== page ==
Thus, the positive resilience of the local community and the competencies regarding the constructive approach to psychological problems are reinforced by a clear bottom-up approach and strong local anchoring, in which the child or the young person with psychological problems, within the own family and the community, is central.
2. Psychosocial care and counselling for prisoners
Since the decision to open a local community in Bangui in 2010 and to train local candidate Brothers, the local archbishop's concrete request for the development of social and pastoral care in the central prison for men in Ngaragba (Bimbo) has also been met. Through an agreement on 16 September 2011 between the Congregation Brothers of Charity, the national government of CAR and the archdiocese of Bangui, a provision was built with modest means to offer psychosocial help, encouragement and support to the more than 700 prisoners, who lived in inhumane living conditions.
In the prison of Ngaragba, this daily presence of the Brothers has been extended with a small pharmacy (with periodic delivery of medication) and a small nursing post. Since 2015-2016, a specific form of psychotherapy (individual and in group), literacy and education has been used.
More recently, since 2017, these activities were also extended to the prison for women in Bimbo (Bangui) and the annex of Camp de Roux.
Active cooperation with other organisations
In order to make this local anchoring concrete and sustainable, Fracarita International actively calls on local volunteers, who are trained for this purpose. They act as connecting contacts for our team to the communities and families. As we find respect for the local culture important, there are also volunteers who speak the local language, the Sangho.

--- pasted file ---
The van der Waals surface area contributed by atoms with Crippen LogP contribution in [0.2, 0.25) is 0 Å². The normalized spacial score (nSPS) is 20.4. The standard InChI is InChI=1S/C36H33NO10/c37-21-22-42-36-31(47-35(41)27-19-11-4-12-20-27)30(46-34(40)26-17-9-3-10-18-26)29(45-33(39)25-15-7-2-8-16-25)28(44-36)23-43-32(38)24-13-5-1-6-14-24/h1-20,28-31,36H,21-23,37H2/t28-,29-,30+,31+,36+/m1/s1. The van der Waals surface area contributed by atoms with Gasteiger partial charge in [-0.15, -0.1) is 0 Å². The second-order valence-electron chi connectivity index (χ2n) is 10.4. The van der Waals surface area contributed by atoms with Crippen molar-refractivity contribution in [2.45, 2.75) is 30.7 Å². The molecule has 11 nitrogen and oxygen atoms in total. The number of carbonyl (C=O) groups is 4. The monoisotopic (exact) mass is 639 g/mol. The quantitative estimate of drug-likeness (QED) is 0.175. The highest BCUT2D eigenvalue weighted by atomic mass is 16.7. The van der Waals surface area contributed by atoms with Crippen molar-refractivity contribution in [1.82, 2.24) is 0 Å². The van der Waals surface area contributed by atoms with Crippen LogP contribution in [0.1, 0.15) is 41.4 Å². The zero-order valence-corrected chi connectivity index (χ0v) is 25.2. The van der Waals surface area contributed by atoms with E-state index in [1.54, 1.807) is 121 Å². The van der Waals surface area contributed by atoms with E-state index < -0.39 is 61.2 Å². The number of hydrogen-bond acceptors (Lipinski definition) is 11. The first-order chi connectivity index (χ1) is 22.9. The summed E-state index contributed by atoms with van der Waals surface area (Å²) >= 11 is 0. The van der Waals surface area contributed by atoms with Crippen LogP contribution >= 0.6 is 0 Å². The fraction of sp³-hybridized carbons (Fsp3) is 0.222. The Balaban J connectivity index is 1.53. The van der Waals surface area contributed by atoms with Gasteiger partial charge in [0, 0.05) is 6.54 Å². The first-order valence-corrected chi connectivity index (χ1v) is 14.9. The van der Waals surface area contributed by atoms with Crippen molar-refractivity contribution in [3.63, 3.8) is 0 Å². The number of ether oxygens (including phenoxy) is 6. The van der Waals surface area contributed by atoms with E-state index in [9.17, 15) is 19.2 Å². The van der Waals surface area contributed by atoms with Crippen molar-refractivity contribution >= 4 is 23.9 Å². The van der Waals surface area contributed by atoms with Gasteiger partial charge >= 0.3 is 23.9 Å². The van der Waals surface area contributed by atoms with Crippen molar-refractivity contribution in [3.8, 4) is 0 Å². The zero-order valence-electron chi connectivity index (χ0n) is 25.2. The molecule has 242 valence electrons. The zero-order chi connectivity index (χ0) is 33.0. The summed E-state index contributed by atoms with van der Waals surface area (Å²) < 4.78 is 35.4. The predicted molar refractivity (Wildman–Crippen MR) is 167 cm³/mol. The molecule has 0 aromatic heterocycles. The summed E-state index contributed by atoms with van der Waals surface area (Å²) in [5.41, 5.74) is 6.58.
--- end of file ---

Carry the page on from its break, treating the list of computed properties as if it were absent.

In the field of local anchoring, advice is sought, consultations are held and there is cooperation with international organisations such as UNICEF, WHO, MINUSCA, the CAR government, CORDAID and the archdiocese of Bangui.
The initiative has the strong intention to become financially self-sufficient after the start-up phase (2016-2019). Discussions are already ongoing with the CAR government with a clear view to recognition and partial subsidisation of staff costs. In addition, there are own initiatives to develop a number of IGAs (Income Generating Activities).
The road to a bright future in CAR is still very long. However, step by step, the Brothers of Charity and Fracarita International do their utmost to take care of the most vulnerable children, youngsters and adults in CAR by providing necessary (mental) health care.
Your support makes the difference
Your support makes the difference for the vulnerable children, youngsters, men and women in Central African Republic. If you want to support our projects in CAR, you can donate to the accounts below. To do this, please use the following notation: “Bangui CAR”.
CITIZENS OF OTHER COUNTRIES
Tel. +32 50 44 06 90
IBAN number: BE59 7370 2766 2726
CITIZENS OF BELGIUM
Jozef Guislainstraat 43
Tel. +32 9 216 35 05
IBAN number: BE51 4459 6281 2162
A donation that meets or exceeds 40 euros per year entitles you to a tax certificate.
Picture: Dr. Eric, Belgian volunteer in our centre in Bangui.